Tim: One of the things that I think our viewers would appreciate a little bit of an understanding on is you can live in Japan for many years and you’ll run into Mormons, you’ll run into Catholics, you’ll run into Protestants, but it is quite rare to run into somebody who is Jewish and you don’t always have the hat (kippah*) or you know the long beard etc. but there are. There’s a huge community here and it’s important it is involved in a lot of things and, you know, why is it not more apparent to people and why isn’t more actively engaged?
Rabbi Cooper: Well, the numbers I think are probably under 2000, so it’s not huge but you do have a Jewish Community Center, you have the fantastic group known as Habbad, the Hasidic Jews, who I think made a real impact here historically. Kobe is an important venue for the Jewish people, they found the initial safe haven running away from the Nazis before many of them made their way to Shanghai. So, nonetheless other than reading about Jews or seeing a Jewish sounding name or maybe meeting someone in a business venture, you don’t really get that opportunity for significant interaction, unless you go overseas and representing Japan. Either diplomatically or yourself working for a major company or going to school, there’s not enough of that impact today. Things are changing because the State of Israel and Japan you have many more tourists coming and maybe even more significantly after losing its way, Japan is now, I think, gained its mojo in terms of potential economic deals and investments in the Jewish state.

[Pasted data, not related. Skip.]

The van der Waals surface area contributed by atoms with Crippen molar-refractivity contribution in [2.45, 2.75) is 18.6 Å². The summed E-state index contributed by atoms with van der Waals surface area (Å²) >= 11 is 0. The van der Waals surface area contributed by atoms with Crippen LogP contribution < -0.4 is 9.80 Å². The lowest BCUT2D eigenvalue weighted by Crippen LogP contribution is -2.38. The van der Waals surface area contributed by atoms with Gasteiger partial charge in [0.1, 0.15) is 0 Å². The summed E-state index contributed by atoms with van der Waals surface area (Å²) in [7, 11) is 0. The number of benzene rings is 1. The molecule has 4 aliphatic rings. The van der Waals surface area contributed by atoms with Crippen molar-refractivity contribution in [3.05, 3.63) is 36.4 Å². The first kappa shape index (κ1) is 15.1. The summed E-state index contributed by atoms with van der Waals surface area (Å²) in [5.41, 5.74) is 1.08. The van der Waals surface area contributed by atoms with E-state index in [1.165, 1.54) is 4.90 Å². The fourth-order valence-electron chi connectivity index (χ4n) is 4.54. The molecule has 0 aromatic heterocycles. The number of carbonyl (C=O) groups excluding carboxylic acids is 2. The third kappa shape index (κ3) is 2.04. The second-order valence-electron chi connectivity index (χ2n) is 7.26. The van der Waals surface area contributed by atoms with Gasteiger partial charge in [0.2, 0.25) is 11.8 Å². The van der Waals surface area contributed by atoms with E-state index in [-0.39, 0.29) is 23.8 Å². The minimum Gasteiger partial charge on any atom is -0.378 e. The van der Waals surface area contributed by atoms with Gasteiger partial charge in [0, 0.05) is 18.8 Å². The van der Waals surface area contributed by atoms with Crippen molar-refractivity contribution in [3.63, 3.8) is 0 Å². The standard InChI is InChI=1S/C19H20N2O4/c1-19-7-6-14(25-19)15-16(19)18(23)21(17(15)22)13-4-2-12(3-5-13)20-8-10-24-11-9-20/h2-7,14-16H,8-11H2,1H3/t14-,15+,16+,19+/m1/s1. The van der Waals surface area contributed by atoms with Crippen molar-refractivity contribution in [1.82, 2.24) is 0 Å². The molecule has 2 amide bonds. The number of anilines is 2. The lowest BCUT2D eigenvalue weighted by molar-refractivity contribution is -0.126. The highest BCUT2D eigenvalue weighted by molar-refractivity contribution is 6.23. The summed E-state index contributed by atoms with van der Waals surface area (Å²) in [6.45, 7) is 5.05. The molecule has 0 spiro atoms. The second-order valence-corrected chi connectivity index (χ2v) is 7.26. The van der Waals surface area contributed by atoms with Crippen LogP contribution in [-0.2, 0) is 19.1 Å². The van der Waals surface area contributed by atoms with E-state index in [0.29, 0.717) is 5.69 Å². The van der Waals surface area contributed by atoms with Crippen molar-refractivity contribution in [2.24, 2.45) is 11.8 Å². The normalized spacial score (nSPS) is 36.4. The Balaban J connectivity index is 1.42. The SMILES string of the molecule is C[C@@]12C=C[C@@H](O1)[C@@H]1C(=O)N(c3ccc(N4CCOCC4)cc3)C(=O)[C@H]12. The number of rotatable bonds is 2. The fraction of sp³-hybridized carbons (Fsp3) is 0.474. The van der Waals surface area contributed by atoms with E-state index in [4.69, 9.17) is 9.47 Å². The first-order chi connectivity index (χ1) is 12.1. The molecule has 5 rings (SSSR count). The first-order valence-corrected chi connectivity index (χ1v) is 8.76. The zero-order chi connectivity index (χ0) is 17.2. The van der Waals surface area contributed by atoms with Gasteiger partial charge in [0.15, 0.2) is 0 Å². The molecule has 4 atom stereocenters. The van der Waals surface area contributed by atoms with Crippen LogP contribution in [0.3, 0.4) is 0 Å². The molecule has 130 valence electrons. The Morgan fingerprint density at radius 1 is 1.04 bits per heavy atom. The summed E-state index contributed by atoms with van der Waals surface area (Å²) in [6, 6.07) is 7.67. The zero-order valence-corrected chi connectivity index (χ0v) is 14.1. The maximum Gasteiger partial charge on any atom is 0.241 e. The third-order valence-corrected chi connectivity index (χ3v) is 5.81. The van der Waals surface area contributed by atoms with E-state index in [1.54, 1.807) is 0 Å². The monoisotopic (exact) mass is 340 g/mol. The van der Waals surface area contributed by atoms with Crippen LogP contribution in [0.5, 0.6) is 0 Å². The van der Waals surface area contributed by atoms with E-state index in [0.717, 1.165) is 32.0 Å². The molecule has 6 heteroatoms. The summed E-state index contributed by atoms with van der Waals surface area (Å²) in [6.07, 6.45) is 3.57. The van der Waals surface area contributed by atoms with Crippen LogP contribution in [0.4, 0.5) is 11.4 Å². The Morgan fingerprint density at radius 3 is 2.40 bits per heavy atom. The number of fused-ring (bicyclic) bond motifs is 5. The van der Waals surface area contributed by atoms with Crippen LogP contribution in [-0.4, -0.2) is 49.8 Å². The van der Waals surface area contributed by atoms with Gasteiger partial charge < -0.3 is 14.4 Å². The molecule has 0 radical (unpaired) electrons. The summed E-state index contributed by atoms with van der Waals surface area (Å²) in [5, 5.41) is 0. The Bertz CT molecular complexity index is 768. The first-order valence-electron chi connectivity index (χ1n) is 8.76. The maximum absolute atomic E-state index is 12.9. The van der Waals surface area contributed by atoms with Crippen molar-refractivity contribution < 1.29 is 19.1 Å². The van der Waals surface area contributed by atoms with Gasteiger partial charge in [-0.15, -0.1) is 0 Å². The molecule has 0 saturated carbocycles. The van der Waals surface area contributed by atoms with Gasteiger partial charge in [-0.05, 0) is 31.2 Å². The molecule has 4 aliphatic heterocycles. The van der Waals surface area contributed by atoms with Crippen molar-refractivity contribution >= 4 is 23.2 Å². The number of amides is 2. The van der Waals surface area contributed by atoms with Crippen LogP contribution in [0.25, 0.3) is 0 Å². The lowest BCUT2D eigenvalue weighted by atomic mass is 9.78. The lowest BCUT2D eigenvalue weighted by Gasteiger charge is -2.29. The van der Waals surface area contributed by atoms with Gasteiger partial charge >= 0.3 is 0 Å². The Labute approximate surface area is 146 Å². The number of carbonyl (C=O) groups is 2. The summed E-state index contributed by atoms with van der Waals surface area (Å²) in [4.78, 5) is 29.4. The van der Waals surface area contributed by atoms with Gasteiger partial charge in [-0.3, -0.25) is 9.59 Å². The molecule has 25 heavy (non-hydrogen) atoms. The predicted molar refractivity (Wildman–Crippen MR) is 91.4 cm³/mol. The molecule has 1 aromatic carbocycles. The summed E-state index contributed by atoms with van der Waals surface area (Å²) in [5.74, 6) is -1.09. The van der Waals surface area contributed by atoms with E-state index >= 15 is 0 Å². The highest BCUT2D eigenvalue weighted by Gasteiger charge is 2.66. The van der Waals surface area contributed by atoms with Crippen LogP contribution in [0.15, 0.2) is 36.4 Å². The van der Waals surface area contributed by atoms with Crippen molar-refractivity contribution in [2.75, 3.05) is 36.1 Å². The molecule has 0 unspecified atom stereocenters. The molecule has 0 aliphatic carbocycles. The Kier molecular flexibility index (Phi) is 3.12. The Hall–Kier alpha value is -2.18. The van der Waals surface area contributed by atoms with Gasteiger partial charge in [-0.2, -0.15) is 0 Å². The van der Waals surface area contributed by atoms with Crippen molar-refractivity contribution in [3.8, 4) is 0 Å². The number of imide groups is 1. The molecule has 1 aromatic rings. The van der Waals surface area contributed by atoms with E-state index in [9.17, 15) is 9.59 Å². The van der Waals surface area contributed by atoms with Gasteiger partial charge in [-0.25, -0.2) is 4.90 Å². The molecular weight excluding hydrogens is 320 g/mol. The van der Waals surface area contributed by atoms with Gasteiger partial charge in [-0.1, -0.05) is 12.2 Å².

Tim: It is incredible the number of delegations that are coming, especially related to high-tech and science, numerology, cryptology, that sort of thing, it’s probably been going on at some volume, but it just seems recently it’s really blossomed and increased.
Rabbi Cooper: It really has blossomed, and you know, what’s also interesting, we Jews are known to have a very long memory about our enemies but what’s lesser-known is how much we revere people who step forward to help us when we were down. So believe it or not, you can draw a straight line between some of these developments and the great story of Chiune Sugihara, who made a decision back in 1940 as a Japanese diplomat and saved over 3,000 Jews from certain death. His name actually, I think, he was a Jewish hero long before the Japanese people came to understand why he should also be a Japanese hero, so despite all of the problems that have sometimes plagued us, there’s a deep reservoir of goodwill from the point of view of the Jewish world and Israel and Japan. I think the more that people get to actually just interact, especially younger people, I think it could really take off. And again, I want to emphasize the realities are that because Japan absent in itself for so many years in terms of investments and interactions and academic, the Chinese are way ahead of the game, however, we know one thing it’s something that Mr. Wiesenthal himself said: where democracy is strong, it’s good for Jews; where it’s weak, it’s bad for Jews. Japan is the strongest democracy here in Asia and that is part of the reason why, I think, you know, Israelis have just been chomping at the bit “when are we gonna be able to create those kind of synergies, so we could move on and build on it?” and, speaking personally, I’m quite optimistic.
Tim: You know, there are great signs of more change and better relations, there’s now a direct flight between Japan and Israel: that’s relatively recent. One of the things that strikes me as somewhat odd is this relationship between Israel and the Foreign Ministry and Israel and the Prime Minister. The Prime Minister is a known advocate of Israel, he’s a good friend of Israel. He’s visited Israel before, he has a good relationship with Netanyahu. But, the Foreign Ministry led by Mr. Kono has apparently a different drift on that and I don’t quite understand that. Can we go into that without hurting people’s sensibilities?